Thoughts on Design Criteria

When thinking of the period you want to depict, the best resource materials you can use, if you are not totally familiar with the area or time period, are books, photographs, or drawings.  To determine structure sizes in the photographs, try to select something of a known size in each photograph for comparison.  Certain elements or characteristics become common when you study early western structures.  The structures were small, and most were made of wood construction. Paint, if used, was very subdued and only on surfaces that would show.  Except for rare exceptions, all building were unique and nothing was grandiose or gaudy.

When designing a structure, or reducing a prototype to a more reasonable size, you must remember the period of time and local setting for the structure.  Obviously, you don't want a towering 20 story brick and steel structure in the middle of a small, rural mountainside community.  Incompatible scale or large structures just don't fit well with small single business structures.  In the same frame of mind, incompatible forms do not fit well together -- for example, a small wooden false front structure and a large orange reception stand, a steel oil derrick, or even a large concrete grain mill.  You want everything you put in your period depiction to look good together and accent each other.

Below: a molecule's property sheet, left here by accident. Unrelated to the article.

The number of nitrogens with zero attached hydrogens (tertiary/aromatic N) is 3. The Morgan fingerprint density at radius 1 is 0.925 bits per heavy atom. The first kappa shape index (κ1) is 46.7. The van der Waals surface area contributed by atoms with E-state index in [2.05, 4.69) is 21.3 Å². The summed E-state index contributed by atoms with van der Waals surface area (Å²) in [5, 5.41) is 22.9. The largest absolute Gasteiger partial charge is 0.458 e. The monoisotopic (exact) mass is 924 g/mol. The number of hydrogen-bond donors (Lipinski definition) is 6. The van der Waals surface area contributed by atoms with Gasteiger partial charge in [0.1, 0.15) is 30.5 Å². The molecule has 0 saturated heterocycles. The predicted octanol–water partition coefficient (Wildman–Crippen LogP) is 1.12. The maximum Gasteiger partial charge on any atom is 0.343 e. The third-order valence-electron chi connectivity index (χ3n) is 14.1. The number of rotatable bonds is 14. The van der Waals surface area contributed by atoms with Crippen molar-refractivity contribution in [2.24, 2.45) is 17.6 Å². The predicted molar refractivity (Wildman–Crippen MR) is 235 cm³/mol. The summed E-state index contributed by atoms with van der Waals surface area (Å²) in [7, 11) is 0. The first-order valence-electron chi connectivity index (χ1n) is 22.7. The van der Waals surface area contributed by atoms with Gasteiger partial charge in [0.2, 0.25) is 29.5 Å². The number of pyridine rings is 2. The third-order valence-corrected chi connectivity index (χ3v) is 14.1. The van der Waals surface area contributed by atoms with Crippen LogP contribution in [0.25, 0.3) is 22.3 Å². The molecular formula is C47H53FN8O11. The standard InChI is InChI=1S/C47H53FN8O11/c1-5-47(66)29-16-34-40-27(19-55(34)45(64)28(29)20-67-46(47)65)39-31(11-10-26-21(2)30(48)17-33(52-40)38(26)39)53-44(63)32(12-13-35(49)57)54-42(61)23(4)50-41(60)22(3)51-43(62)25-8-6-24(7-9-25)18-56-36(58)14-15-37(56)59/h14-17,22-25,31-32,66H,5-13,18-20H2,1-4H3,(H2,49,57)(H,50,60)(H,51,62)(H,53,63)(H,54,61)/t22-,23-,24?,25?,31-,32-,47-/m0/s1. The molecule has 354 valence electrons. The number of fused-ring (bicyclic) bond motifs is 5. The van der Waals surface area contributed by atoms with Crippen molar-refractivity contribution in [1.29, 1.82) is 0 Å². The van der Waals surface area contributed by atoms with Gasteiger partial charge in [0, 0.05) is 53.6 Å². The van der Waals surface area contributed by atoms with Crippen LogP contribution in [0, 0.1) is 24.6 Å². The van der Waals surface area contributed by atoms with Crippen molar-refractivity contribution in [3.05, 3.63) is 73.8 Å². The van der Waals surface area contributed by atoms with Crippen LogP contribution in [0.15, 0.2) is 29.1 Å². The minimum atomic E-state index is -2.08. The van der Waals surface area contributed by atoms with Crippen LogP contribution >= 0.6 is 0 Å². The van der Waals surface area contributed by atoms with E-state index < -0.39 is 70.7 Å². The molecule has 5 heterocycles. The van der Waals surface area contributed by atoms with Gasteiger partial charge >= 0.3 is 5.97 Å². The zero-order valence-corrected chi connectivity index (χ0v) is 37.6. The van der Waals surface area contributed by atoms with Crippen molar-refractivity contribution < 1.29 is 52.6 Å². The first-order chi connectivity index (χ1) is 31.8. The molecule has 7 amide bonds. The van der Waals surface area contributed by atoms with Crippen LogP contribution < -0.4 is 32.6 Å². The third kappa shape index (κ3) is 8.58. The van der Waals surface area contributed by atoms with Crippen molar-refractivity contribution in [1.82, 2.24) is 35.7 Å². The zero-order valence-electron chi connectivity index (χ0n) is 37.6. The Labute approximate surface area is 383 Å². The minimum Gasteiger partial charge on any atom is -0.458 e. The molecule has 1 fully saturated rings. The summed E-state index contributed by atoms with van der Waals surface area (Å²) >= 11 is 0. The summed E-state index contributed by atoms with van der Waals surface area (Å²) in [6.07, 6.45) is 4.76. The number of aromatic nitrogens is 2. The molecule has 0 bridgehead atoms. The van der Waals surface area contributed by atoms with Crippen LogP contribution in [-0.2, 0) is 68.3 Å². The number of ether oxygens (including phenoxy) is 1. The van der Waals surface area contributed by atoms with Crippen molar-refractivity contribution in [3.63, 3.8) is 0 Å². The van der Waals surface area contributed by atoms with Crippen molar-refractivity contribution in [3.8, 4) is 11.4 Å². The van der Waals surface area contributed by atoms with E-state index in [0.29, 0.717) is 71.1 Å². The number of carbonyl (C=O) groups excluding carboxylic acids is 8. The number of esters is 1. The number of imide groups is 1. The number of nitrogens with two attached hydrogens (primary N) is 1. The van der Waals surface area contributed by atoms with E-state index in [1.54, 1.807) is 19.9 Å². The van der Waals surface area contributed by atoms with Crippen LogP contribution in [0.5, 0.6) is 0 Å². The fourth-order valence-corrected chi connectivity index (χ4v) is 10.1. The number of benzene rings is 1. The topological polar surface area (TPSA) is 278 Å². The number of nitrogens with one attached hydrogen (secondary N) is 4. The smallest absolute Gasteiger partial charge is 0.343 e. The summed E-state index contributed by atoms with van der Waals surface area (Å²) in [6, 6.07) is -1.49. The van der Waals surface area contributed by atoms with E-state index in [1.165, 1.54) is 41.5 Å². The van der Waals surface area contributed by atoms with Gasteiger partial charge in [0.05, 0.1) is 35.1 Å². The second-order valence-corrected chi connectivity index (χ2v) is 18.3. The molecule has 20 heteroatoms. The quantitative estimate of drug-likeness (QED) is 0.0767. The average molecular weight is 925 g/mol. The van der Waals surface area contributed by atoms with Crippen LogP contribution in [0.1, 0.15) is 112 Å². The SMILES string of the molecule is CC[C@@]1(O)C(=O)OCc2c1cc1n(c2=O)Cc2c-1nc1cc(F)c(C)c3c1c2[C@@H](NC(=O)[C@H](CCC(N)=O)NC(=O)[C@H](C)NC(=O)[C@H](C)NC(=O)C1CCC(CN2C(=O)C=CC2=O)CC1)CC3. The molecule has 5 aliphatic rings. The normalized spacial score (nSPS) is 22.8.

Placement of the Structure

Unlike the real world, most modelers tend to over-exaggerate almost everything on their railroads.  This, depending on how it is done, can be good or bad when trying to force perspective in a limited area.  Where else, in less than a scale mile, can we find some of the most changing natural features that seem to defy the laws of Mother Nature.